The problem with homelessness is us

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by Shauna Marie Hyde
(For the complete post, click here)

VicarRecently I lost someone who I never dreamed would be someone I would ever meet much less deeply love. Our story is told in the book, “The Vicar of Tent Town.” One day a few years ago I heard about some people living off the Elk River in West Virginia, so I went to see what was going on. It was a slippery muddy hike but I found them. They had cleared off an area and had tents set up with tarps overhead, a fire pit, and had made a fairly decent place to live.

As I entered the camp, a man came up to meet me. We introduced ourselves and sat down to have a chat. Noah told me later that I was the first church person who had sat down and spent time in Tent Town. That simple act was what made him take me seriously and know that he could trust me.

I began to visit often trying to bring needed items and to take them somewhere if they needed a ride. The church people began to accompany me or send donations if they were unable to go. Bit by bit they just became a part of the congregation. Noah became a dear friend. I learned a lot about homelessness from spending time with them and hearing their stories. I learned that many of them have jobs, many are educated, and many are cynical about church people. A lot of churches won’t help unless thy sit through a church service, have a long list of unobtainable rules and are so judgmental in their attitudes that they never treat homeless people as people. They get tired of the assumptions that they are lazy moochers, all of them are druggies, or are mentally ill, or are running from the law. There is plenty of that; however, there are two major populations of homeless people that might surprise you: veterans and kids running away from abuse and LGBTQ youth who have been kicked out of their homes.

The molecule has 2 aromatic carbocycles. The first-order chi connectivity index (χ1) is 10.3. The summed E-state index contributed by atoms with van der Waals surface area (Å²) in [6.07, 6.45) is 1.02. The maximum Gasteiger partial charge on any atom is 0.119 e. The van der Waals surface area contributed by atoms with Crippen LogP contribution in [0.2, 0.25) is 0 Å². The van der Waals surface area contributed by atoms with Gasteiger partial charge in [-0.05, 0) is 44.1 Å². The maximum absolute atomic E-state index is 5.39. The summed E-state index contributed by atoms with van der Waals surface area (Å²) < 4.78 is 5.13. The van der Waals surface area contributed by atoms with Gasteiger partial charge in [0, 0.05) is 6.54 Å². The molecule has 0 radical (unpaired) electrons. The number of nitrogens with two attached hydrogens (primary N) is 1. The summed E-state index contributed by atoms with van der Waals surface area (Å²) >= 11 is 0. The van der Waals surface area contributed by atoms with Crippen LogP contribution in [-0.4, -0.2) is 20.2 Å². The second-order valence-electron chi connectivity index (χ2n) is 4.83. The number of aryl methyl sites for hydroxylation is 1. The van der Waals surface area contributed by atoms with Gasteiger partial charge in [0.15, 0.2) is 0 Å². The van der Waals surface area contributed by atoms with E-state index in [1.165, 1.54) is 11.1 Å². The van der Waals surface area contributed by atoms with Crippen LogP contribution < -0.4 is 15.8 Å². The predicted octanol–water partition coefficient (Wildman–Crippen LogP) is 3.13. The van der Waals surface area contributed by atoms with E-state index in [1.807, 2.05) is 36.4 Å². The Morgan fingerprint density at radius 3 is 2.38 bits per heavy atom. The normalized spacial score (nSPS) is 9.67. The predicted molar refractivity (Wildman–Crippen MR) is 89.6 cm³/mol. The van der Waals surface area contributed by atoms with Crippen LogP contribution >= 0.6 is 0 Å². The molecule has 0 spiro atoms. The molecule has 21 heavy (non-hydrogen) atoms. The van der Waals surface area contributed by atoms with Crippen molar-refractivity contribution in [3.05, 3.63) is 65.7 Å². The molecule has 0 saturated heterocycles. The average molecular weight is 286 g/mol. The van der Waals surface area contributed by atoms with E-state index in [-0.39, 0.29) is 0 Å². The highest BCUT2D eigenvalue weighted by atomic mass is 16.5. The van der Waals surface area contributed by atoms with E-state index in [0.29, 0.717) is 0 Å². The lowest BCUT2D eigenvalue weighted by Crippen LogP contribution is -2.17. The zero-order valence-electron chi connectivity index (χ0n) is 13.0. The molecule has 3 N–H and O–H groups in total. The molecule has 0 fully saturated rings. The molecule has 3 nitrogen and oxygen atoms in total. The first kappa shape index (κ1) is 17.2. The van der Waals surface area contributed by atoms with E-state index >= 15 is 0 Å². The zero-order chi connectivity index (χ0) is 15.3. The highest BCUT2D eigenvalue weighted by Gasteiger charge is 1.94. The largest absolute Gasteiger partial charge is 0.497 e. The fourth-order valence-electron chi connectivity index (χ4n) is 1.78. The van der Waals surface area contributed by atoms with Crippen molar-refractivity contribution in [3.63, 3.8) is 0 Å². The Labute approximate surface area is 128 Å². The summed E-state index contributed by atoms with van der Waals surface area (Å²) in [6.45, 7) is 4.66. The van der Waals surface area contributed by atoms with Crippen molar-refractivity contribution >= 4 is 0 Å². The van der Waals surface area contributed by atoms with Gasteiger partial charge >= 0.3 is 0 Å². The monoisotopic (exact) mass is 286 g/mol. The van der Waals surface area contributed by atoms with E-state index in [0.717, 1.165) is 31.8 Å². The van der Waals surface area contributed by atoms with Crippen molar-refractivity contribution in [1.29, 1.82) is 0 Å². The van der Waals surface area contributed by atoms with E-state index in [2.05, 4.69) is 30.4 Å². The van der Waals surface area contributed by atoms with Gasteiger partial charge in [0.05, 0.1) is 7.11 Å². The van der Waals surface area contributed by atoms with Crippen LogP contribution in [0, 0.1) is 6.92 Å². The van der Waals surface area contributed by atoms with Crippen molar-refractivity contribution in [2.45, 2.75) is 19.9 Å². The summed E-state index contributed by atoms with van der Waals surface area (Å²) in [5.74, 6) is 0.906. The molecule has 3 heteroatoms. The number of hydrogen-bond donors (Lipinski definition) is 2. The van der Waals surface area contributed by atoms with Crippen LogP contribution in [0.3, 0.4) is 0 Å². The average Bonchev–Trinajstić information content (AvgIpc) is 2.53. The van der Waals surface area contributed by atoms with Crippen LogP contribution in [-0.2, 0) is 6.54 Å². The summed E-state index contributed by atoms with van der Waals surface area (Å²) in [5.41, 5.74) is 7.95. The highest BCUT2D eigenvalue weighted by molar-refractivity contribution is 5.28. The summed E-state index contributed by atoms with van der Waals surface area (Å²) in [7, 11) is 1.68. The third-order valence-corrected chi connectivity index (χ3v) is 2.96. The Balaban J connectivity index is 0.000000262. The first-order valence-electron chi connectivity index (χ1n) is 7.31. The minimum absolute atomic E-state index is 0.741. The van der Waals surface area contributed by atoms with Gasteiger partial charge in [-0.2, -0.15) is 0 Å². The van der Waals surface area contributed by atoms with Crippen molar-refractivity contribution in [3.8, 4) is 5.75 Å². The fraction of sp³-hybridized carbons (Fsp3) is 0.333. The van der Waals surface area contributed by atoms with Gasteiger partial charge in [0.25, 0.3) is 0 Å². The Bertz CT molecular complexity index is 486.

Did you know there are more empty buildings than there are homeless people in the USA? “There are more than five times as many vacant homes in the U.S. as there are homeless people, according to Amnesty International USA.” I could not even begin to guess at how many church buildings there are that often have empty rooms the majority of the time.

How is someone living on the streets, working less than 30 hours per week because that was the only job they could find, supposed to save up enough money for rent, deposit, utilities and its deposit, etc.? What little money they make goes to food, required clothing for the job, and bus fare and basic survival.

There was a time when anyone could find sanctuary in a church. Now people are more worried about their buildings, getting sued, vandalized, stolen from, and that something terrible will happen when they offer sanctuary. Guess what? Something terrible is happening without “those people” being around. We see life-threatening violence in schools, malls, and churches…and it isn’t “those people” doing it. That is a heartbreaking issue for another blog.

When it comes to the homeless and working poor we are just too busy, too selfish, too focused on what we want, getting our way, etc., to offer people sanctuary. It is time to be proactive with world transformation! It is time to be the church and offer sanctuary to those who are hurting, lost, scared, unheard, and slipping through life as living ghosts.

The irony is Christians worship someone who was homeless when he walked this earth. Possessions did not slow him down, people did. Guess what else? He was crazy – crazy in love with humanity! He was crazy enough to sacrifice a life of comfort and then life itself in order to offer the world sanctuary.   I propose revival! I propose we sell all the trappings and fancy accoutrements we believe we simply must have in order to worship a God who decided to become human and homeless in order to reach us. I propose we offer sanctuary to any and to all in the name of God who went to such great lengths to offer sanctuary to all of humanity.

Who knows? Perhaps my friend Noah might still be alive and well on this earth.

Order The Vicar of Tent Town here: